MARQUETTE — Technically, this lovely little city on Lake Superior is part of the same state as Detroit. They have the same governor and send representatives to the same Legislature.
Both cities operate under the same laws and lie in the same time zone, though it gets light and dark later in Marquette.
Yet though they are less than 500 miles apart, the biggest cities in Michigan’s two peninsulas are really in utterly different worlds.
“Yes, I‘ve been south of the bridge, but I don’t like to go,” says Andrea, a bright young woman who works at Doncker’s, a more than century-old candy store and restaurant in downtown Marquette.
Once, she went down almost as far as Flint. “But I really didn’t like it - no offense!” she said. Downstate is crowded and feels different, said Andrea, who is working on a master‘s degree in psychology at Northern Michigan University here.
She also resents paying the $4 fee every time she has to cross the Mackinac Bridge.
When she learned I was from the Detroit area, her eyes widened a bit. “Things are really troubled there, aren’t they?” she says, sounding as if she were speaking of, say, Syria.
From time to time, residents of the Upper Peninsula grouse that they should really be a separate state.
That’s unlikely ever to happen.
Besides all the Constitutional difficulties involved, the population is too small (311,000) and the economy too poor to make it work.
Nobody doubts, however, that if the UP were a separate state, gleaming little Marquette would be its capital.
But it would be a tiny one; there are fewer than 22,000 people.
Once, pretty much everyone in town was involved in the iron ore business — mining it, loading it onto immense freighters; shipping it all over the world.
Today, while there still is mining and freighters still come to the one still-functioning ore-shipping docks, the biggest employers in Marquette are government, in one form or another, including the university.
Like Detroit, it is a place that is still struggling to find replacements for a once-key industry that has seen better days.
Like Detroit, Marquette tends to vote staunchly Democratic.
The staff of Doncker’s were thrilled two years ago when President Obama stopped there for a sandwich en route to a speech.
They were even more thrilled when a picture of him browsing the candy displays made it onto the official White House calendar.
But there are vast differences. When they talk about ethnic diversity in Marquette, they are likely to mean Finns and Norwegians.
There are a few hundred African and Asian-Americans, many of whom came to town when Marquette was home to a U.S. Air Force base (K.I. Sawyer) during the Cold War.
But the base closed in 1995, which had a devastating effect on the local economy.
“The base also gave us some diversity,“ said Tom Baldini, a lifetime “Yooper” who has divided his life between politics and education.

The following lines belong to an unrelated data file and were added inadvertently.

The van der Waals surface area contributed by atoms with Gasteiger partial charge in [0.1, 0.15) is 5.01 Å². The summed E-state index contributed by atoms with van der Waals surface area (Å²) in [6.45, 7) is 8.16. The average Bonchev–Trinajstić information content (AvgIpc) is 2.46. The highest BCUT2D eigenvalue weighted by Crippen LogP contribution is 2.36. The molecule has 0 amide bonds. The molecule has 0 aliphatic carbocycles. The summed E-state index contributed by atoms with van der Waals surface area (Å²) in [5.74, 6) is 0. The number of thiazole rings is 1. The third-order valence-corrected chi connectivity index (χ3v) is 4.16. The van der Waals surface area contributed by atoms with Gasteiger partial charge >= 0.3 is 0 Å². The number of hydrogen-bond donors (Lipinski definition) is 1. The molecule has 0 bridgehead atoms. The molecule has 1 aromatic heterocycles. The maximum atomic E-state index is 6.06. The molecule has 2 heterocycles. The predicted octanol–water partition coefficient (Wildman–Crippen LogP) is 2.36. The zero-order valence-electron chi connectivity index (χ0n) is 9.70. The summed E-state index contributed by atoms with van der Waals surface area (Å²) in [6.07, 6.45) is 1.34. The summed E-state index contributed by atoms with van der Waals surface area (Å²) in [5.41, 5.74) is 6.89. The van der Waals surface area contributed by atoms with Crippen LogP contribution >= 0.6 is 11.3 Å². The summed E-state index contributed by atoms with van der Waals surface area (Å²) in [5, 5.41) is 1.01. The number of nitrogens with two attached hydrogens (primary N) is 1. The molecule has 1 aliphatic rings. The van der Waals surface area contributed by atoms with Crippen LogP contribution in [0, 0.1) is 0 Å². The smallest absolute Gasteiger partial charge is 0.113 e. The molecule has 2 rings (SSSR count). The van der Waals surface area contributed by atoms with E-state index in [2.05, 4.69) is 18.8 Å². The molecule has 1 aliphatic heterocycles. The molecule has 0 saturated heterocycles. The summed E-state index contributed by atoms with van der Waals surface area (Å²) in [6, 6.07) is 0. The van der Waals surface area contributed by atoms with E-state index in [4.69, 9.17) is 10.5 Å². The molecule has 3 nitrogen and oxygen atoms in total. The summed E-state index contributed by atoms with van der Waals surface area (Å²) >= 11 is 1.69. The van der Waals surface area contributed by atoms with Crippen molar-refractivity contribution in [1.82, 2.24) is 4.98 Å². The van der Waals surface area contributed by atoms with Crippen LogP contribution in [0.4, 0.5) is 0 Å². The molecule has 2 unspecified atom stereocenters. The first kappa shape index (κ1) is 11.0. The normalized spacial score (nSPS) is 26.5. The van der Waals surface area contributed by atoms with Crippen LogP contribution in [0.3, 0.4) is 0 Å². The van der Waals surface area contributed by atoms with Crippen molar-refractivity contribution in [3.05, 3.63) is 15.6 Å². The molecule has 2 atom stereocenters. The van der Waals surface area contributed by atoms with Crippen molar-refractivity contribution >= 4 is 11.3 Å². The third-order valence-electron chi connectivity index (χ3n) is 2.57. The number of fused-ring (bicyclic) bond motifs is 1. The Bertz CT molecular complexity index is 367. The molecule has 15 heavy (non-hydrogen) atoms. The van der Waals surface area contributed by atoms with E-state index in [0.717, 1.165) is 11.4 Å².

Mr. Baldini, a former high school and college teacher, has also worked as a Lansing-based aide in the 1980s to Gov. Jim Blanchard, who used to half-jokingly call him the “governor of the Upper Peninsula.”
Regardless of your politics, it is clear that Baldini knows both the UP and downstate better than most.
“Folks in the Upper Peninsula are aware of the Detroit situation,” he said. That is especially true when it comes to understanding the effects of the auto industry’s decline as a major employer. “Many of the communities that had a copper, iron ore mine or paper mill close,” felt much the same impact, he notes.
But while Yoopers tend to be “very understanding and generous, they are believers in the need for the locals to solve some of these problems. They believe they made the difficult and tough decisions to reduce operating budgets … and Detroit hasn’t.”
Yet he added that most folks were appalled by the idea of cutting pensions and benefits for retirees. “Not fair, because it is the breaking of a commitment made by a government.”
Detroiters might complain that their problems are far greater and more complex than any Upper Peninsula folks have faced, in large part because of the racial dimensions, and the size of the populations involved. Even today’s shrunken Detroit has more than twice as many people as the entire UP.
But Upper Peninsula dwellers say, with equal justice, that the “trolls” — those who live south of the Mackinac Bridge —don’t get them, either.
Baldini, for example, is particularly miffed at the Snyder administration’s insistence on treating the UP as a single region.
“It is a five and a half hour drive from Ironwood to Sault Ste. Marie,” even in good weather, he said. “They have nothing in common,” except maybe an appreciation for history.
Marquette is a town which is getting more appreciation these days, especially since CBS called it one of the best places to retire to in the nation.
A wave of gentrification has hit, and pretty condos now stand on lots that once held old warehouses full of iron ore pellets.
I asked Andrea, the Doncker’s clerk, when she next planned a foray into troll country. She made a face. “Never, if I can help it.”
She was perfectly happy in the world of her peninsula.
Later, looking out at the stunning Lake Superior sunset, over earth tinged with red, I began to understand why.
Jack Lessenberry, who teaches journalism at Wayne State University, is Michigan Radio’s senior political analyst, ombudsman and writing coach for the Toledo Blade and former foreign correspondent for and executive national editor of The Detroit News. He was named Journalist of the Year in 2002 by the Metropolitan Detroit Chapter of the Society of Professional Journalists.